Simple GIT workflow

Today, I would like to give you small insight into production scheme we use at 2day. This scheme consists of one production server, one testing server and several development instances, depending on the number of programmers working on a project.

Scheme description

As you can see on the image below, each developer has his own local copy of a project on his machine (including database). Dev/Test server acts as a pre-production environment, where all final test are executed, before pushing project code to a production environment. Note, that after configuration, no direct code changes are made on server machines (Dev/Test nor Production).


Let's assume you have GIT installed on all of your machines and you have a website ready on developer's computer. As a first step, you have to turn your website code into GIT repository. On Developer 1 machine:
$cd website
$git init
$git add .
$git commit -m "Initial commit"
These commands will initiate your git repository, stage all your files and commit them into the local repository. (This is very simplified example, I will cover more details about staging and ignoring files in another post). Now that you have your local GIT repository up and running you can set up your Dev/Test remote repository. To do this, you need an SSH access to your Dev/Test machine, ideally with ssh keys set up, so you don't have to type your password every time. On this remote server you create a new repository to mirror the local one:
$ mkdir website.git && cd website.git
$ git init --bare
Now you define a post-receive hook that will check out latest repository tree into your website server's DocumentRoot (this directory must exist, GIT won't create it for you!):
$ mkdir /var/www/
$ vim hooks/post-receive

GIT_WORK_TREE=/var/www/ git checkout -f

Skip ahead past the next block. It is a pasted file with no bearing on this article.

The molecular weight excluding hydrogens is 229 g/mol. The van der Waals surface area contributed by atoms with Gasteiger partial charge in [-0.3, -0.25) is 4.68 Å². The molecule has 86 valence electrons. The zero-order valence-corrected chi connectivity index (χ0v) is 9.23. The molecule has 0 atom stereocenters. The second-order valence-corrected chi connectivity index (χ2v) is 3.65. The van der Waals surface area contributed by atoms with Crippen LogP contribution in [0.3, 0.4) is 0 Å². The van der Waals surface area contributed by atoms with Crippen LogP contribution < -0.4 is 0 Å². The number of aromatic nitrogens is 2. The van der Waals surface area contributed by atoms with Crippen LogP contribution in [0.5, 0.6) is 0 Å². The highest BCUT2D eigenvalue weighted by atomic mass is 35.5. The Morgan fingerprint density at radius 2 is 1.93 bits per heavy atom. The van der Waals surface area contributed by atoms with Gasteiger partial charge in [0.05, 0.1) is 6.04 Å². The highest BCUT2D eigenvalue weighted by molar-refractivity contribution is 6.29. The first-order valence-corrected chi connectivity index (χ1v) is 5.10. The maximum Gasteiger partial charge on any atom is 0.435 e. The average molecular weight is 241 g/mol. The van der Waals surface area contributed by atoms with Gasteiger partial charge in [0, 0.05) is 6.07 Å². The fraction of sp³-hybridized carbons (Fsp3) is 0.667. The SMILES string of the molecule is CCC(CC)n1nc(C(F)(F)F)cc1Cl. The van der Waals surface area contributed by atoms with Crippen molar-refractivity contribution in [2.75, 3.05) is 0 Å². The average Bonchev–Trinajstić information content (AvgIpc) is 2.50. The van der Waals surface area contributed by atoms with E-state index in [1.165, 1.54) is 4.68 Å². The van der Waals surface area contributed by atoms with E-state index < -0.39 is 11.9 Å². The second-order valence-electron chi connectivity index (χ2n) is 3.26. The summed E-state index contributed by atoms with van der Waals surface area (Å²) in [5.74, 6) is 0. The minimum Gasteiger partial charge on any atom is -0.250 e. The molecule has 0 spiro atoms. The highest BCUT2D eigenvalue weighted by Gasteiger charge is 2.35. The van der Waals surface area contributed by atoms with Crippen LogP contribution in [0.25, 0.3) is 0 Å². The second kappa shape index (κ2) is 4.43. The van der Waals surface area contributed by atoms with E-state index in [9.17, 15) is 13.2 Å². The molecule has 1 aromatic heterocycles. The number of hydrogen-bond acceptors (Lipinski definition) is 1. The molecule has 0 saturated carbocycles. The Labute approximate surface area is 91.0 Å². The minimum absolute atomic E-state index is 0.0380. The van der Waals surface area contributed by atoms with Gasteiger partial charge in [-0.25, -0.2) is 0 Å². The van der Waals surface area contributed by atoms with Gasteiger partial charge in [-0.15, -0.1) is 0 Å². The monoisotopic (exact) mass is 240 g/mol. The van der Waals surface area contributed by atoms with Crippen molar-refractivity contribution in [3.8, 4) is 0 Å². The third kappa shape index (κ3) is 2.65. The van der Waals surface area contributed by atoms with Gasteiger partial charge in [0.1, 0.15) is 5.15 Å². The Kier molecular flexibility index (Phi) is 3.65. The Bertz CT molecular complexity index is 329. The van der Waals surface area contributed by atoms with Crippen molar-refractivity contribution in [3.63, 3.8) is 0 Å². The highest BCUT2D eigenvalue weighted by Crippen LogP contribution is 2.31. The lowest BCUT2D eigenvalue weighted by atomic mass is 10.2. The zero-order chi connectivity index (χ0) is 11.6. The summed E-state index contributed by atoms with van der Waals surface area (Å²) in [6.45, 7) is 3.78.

$ chmod +x hooks/post-receive
Now you can connect these two machines and push your local copy to the remote repository. On Developer 1 machine:
$ git remote add devtest ssh://
$ git push devtest +master:refs/heads/master
Dev/Test machine now contains a mirrored copy of your local repository. To setup your Production server, you can repeat the steps above by substituting Dev/Test server for Production server and Developer 1 for Dev/Test server.

Adding developer

Assume you have a new developer assigned to a project. All he has to do is pull the Dev/Test repository to his local machine and add the Dev/Test repository as a remote.


So, feature on which Developer 1 was working is done and commited into his local repository. First, he fetches the remote repository, to check if there were any changes made since his last fetch. He resolves any conflicts that could have happened and feature is ready to be put into Testing environment. All he has to do is type git push devtest and his changes are written into remote repository. Other developers will receive these changes in their next fetch. If all tests on Dev/Test machine went OK, changes are ready to be applied to the Production environment. All you have to do is run
git push prod
on your Dev/Test machine. Simple as that.


- Simplicity. By not making any changes directly on your Dev/Test or Production servers you avoid many problems and inconsistencies between your workflow steps. - Consistency. See above. In addition all files are compressed, transfered and then written on the remote machine at the same moment, so no more white pages for users caused by transfer errors. - Redundancy. Every repository contains complete history of all files and changes made to the project, so in the case that any part of your workflow crashes, you are able to restore it from any other repository. If you don't like using console to manage your GIT repository I highly recommend Tower GIT client for Mac. You can find the Slovak version on our 2day  blog. Picard out. p.
Published 15.01.2012 by Peter Pech

  1. Thx for this post, simply and easy to understand!

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